You are Here > Home > My Car > Struggling with car debt? Take action now!

Struggling with car debt? Take action now!

Aug 23, 2021

Struggling with car debt? Take action now.According to the Experian Consumer Default Index, repayment of car debt has shown a marked deterioration as the extended Covid-19 lockdown puts South Africans under more financial pressure.

Marc Friedman, CEO of car sale platform Weelee.co.za says that to avoid a repossession, cash-strapped vehicle owners need to react promptly.

“If you think that you might struggle with fulfilling your car instalment obligations, be proactive and start making a plan now.”

Weelee.co.za provides the following tips for car owners who are struggling with their car debt.

Put all your cards on the table

Compile a detailed budget with an accurate reflection of your income and expenses. Be realistic about whether you can afford your car’s repayments, running costs, maintenance costs and insurance.

Be as lean as possible

In addition to trimming items on your household budget, try to make your current car more affordable.

Examples include shopping around for a good RMI-accredited provider to service your car professionally, but more affordably, with OEM parts; buying more affordable, but still good-quality tyres; and making sure you use all the benefits offered by your maintenance plan and other value-added services.

Consider all plans

If you are in good standing with your financial services provider, try to negotiate different terms, such as extending your loan duration to reduce repayments. This may incur more interest, but you’ll be able to keep your car.

If you’ve been retrenched, consider using your credit insurance or income protection plan, if you have one, to carry you through times of crisis.

Sell it now, buy something better later

Sell your car and scale down to alleviate the financial pressure, saving any surplus for a future deposit or using it to settle other debts.

Don’t accept the first offer

Be savvy when selling your prized possession. Research the going rate for your car properly. Don’t simply settle for the first offer, and make sure you get maximum cash for your wheels.

Consolidate multi-car households

Consider letting go of one or multiple cars to either scale down on the number of vehicles, or to buy something more suited to your financial and lifestyle needs.

Be vigilant

There are many criminals, who often pose as buyers, ready to pounce on unsuspecting sellers. Only use screened, trusted dealers and properly secured platforms.

This article first appeared in City Press.

0 Comments

Submit a Comment

Your email address will not be published. Required fields are marked *

Maya Fisher-French author of Money Questions Answered

Previous Articles

Video: When to consider debt counselling

Even before lockdown, many people were finding it difficult to meet their debt repayments and facing the prospect of defaulting. Once you are in default, the collection and legal fees start mounting up. Debt that you were already struggling to repay could easily...

How does my access bond work?

If you are confused about the effects of depositing extra funds into your home loan, you are not alone. During lockdown, many people looked into their finance agreements, which resulted in a lot of queries about what happens when you pay an additional amount into a...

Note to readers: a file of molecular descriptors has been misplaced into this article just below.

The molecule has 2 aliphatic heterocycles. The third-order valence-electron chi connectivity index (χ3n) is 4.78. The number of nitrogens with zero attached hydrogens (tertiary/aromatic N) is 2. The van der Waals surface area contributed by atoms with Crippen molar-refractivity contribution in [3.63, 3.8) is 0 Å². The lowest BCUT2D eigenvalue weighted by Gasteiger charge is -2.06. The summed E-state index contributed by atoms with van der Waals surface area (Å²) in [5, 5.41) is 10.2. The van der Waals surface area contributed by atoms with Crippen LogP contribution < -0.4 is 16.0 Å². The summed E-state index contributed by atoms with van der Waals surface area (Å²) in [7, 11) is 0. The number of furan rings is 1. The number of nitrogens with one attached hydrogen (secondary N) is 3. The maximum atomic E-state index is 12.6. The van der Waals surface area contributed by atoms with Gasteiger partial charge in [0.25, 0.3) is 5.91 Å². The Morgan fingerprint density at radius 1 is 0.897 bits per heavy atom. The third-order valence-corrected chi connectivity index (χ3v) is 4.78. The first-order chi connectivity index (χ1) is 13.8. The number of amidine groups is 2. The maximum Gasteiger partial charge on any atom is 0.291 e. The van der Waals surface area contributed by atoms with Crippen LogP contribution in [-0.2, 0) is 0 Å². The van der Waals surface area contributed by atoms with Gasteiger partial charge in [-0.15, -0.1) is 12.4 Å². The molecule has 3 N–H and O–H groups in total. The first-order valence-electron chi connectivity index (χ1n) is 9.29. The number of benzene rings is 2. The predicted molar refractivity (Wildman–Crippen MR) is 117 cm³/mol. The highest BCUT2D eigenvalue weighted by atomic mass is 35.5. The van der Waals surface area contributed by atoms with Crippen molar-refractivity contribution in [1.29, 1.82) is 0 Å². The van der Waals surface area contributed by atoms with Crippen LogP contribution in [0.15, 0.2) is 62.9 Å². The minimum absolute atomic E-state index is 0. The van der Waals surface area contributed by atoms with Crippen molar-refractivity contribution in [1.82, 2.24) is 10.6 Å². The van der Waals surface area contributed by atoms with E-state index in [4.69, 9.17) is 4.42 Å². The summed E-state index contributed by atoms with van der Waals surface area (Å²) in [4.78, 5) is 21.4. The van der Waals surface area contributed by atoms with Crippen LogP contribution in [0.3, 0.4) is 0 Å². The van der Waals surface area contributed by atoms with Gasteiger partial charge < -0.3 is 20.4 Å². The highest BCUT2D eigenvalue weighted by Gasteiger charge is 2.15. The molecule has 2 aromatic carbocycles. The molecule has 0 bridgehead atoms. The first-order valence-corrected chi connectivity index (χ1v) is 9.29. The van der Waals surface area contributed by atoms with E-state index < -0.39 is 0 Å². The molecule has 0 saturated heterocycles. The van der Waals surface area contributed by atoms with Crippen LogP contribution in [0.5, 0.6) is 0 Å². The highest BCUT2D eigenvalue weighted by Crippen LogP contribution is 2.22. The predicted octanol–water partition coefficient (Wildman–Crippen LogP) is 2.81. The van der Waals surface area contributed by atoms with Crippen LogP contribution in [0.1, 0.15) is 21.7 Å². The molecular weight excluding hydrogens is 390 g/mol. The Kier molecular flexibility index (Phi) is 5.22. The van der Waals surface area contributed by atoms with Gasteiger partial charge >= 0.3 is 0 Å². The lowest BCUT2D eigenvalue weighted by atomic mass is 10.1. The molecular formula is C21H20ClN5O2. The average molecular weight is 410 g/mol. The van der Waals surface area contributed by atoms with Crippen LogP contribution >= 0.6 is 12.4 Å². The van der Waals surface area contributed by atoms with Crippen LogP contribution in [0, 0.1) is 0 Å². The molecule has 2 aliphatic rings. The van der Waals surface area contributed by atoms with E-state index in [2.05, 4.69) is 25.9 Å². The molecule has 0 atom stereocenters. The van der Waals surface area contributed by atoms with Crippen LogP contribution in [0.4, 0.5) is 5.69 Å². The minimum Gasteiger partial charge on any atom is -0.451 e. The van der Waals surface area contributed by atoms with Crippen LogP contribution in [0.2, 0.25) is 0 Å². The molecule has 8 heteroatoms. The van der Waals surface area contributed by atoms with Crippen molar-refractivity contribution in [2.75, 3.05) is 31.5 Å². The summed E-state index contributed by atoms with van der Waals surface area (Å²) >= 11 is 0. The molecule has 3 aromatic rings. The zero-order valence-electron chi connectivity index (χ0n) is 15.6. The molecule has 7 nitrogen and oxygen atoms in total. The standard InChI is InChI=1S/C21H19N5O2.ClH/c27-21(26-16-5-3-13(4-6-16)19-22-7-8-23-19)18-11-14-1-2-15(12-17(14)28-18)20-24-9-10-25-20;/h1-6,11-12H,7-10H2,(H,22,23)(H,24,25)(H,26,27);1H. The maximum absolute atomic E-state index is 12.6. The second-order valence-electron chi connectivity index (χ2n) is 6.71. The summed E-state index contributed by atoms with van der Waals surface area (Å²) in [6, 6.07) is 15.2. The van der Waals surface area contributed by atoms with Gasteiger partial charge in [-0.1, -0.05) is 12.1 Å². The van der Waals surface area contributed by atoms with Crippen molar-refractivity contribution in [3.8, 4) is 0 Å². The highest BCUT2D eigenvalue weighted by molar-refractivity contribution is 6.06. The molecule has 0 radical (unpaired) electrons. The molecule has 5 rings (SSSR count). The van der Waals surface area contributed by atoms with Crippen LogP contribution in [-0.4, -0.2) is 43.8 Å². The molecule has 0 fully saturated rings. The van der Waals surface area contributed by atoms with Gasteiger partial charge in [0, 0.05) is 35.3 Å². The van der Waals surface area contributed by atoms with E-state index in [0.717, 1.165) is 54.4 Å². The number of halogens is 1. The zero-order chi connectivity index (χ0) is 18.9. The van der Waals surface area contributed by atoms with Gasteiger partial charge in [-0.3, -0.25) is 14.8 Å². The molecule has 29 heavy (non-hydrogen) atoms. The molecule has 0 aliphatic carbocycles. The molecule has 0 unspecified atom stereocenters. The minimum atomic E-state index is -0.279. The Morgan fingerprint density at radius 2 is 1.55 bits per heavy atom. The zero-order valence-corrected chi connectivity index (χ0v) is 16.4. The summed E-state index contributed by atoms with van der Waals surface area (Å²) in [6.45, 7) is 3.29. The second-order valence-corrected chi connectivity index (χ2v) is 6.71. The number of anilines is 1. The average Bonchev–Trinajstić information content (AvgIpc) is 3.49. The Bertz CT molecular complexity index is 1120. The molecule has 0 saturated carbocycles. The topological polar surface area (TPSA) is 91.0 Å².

Listen: How to pay off your home and car

If you are confused about how advance payments work when it comes to your home loan and car finance, you are not alone. In this podcast, Maya (@mayaonmoney) and Mapalo (@womanandfinance) unpack exactly how access bonds work and when advance payments on your car can be...

Monitor those payment holidays

We have received several complaints from readers who have been unhappy with the management of their payment holidays. Many bank customers believe they were not fully informed about the consequences of taking a payment holiday or in some cases were granted a payment...

Video: Make interest-rate cuts work for you

When we began 2020, who could have imagined that mortgage rates would fall by almost one-third, decreasing from 10% all the way down to 7% percent. Economists are even predicting further rate cuts this year. While this has been great news for borrowers, it has not...

Could technology revive the lay-by market?

I remember as a teenager buying on lay-by. Jet stores had a red and orange jersey that I had fallen in love with.  I didn’t have the money to buy it, and in those days store cards were uncommon ‒ and certainly not available to a teenager. I bought the jersey on lay-by...

Stay on top of your repayments

Most agreements to suspend debt repayments or monthly premiums have come to an end. Make sure you understand how this will affect your finances. In the initial stages of lockdown, most banks, insurers and retirement product providers offered installment or premium...

Video: Create a debt repayment plan

We often believe that the only way to pay off debt is with a windfall like a big bonus or winning the lotto. But this thinking gets us caught in an anti-wealth trap. We spend on our credit cards all year and use our bonus or 13th cheque to settle the debt, only to...

Listen: Know the difference between good, bad and ugly credit

Is there such a thing as good credit? What forms of credit should you avoid at all cost? In this podcast, Maya (@mayaonmoney) and Mapalo (@womanandfinance) discuss the good and dark side of credit and whether the concept of the lay-by will come back into fashion as...

Borrowing from days already worked

A salary advance could be an attractive alternative to a traditional payday loan. A few years ago, I came across an article about how Walmart in the US allowed its workers to access a portion of their already-earned salary before month end. For example, if you have...

Pin It on Pinterest

Share This